The Hooded Utilitarian.  Comics blog featuring, in the words of its editors: “long meandering essays on Wonder Woman and gender; enthusiastic manporn reviews; chronicles of a quest for mainstream titles that do not suck; musings on the original art market in comics.; your irritatingly named roundtables;music downloads no one listens to, occasional Thai pop videos, and goodness knows what else.”

Comics Comics. Comics Comics is a web blog and occasional print magazine devoted to comics. It is edited by Tim Hodler, Dan Nadel and Frank Santoro. Contributing writers include Jeet Heer, Dash Shaw and Jason Miles. 

Edited by comics scholar Jared Gardner, GutterGeek 2.0, “seeks to open [a] space, where graphic narratives can be discussed honestly—independent of the culture of celebrity or the cult of hagiography that tends to gather around the most middling comics creator.”

The Comics Reporter, written by Tom Spurgeon, former editor of Comics Journal, offers broad ranging news on all aspects of comics.

Comics Research

Comics Research Bibliography. Maintained by John Bullough and Mike Rhode. A large and useful collection of references from both academic journals and popular magazines, now searchable.

ComicsResearch.org. Annotated bibliography covering book-length works about comic books and comic strips, from “fannish” histories to academic monographs, providing detailed information and guidance on further research.

Books discussed in this episode

Barry, Lynda. 1999. The Freddie stories. Seattle: Sasquatch Books.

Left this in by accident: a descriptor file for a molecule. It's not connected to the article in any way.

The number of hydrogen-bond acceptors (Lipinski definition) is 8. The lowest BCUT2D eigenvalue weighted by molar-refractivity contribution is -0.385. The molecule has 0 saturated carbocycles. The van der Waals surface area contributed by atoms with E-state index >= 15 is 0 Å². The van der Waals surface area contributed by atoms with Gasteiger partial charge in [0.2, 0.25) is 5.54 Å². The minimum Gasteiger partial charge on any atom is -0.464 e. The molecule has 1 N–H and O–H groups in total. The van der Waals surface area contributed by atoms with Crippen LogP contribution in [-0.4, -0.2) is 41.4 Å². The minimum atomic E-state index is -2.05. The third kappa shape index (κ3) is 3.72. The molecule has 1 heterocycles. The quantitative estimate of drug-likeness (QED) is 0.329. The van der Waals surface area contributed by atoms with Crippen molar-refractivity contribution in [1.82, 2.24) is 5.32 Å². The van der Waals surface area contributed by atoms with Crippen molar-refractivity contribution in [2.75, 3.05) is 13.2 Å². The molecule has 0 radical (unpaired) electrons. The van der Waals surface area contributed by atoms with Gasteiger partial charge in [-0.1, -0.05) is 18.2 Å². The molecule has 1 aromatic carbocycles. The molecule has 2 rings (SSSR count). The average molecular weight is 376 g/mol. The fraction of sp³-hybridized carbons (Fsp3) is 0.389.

Hernandez, Jaime. 2004. LOCAS: the Maggie and Hopey stories. Seattle, WA: Fantagraphics.

McCloud, Scott. 1994. Understanding comics: the invisible art. New York: Harper Perennial.

Sacco, Joe. 2005. War’s end: profiles from Bosnia, 1995-1996. Montreal: Drawn & Quarterly.

More Books

Aldama, Frederick Luis. 2009. Your brain on Latino comics: from Gus Arriola to Los Bros Hernandez. Austin: University of Texas Press.

Carrier, David. 2000. The aesthetics of comics. University Park: Pennsylvania State University Press.

Harvey, Robert C. 1996. The art of the comic book: an aesthetic history. Jackson: University Press of Mississippi.

Hatfield, Charles. 2005. Alternative comics: an emerging literature. Jackson: University Press of Mississippi.

Nolan, Michelle. 2008. Love on the racks: a history of American romance comics. Jefferson, N.C.: McFarland.

Pustz, Matthew. 1999. Comic book culture fanboys and true believers. Jackson, Miss: University Press of Mississippi.

Robbins, Trina. 1999. From girls to grrrlz: a history of [women’s] comics from teens to zines. San Francisco: Chronicle Books.

Saraceni, Mario. 2003. The language of comics. London: Routledge.

Skinn, Dez. 2004. Comix: the underground revolution. New York: Thunder’s Mouth Press.

Versaci, Rocco. 2007. This book contains graphic language: comics as literature. New York: Continuum.

Comments

Lots of Fun, Thanks!

This was a really fun segment, thanks to both of you. I am a big fan of Love and Rockets and early MAD, so I'm always glad to hear Harvey Kurtzman and Jaime Hernandez get their due.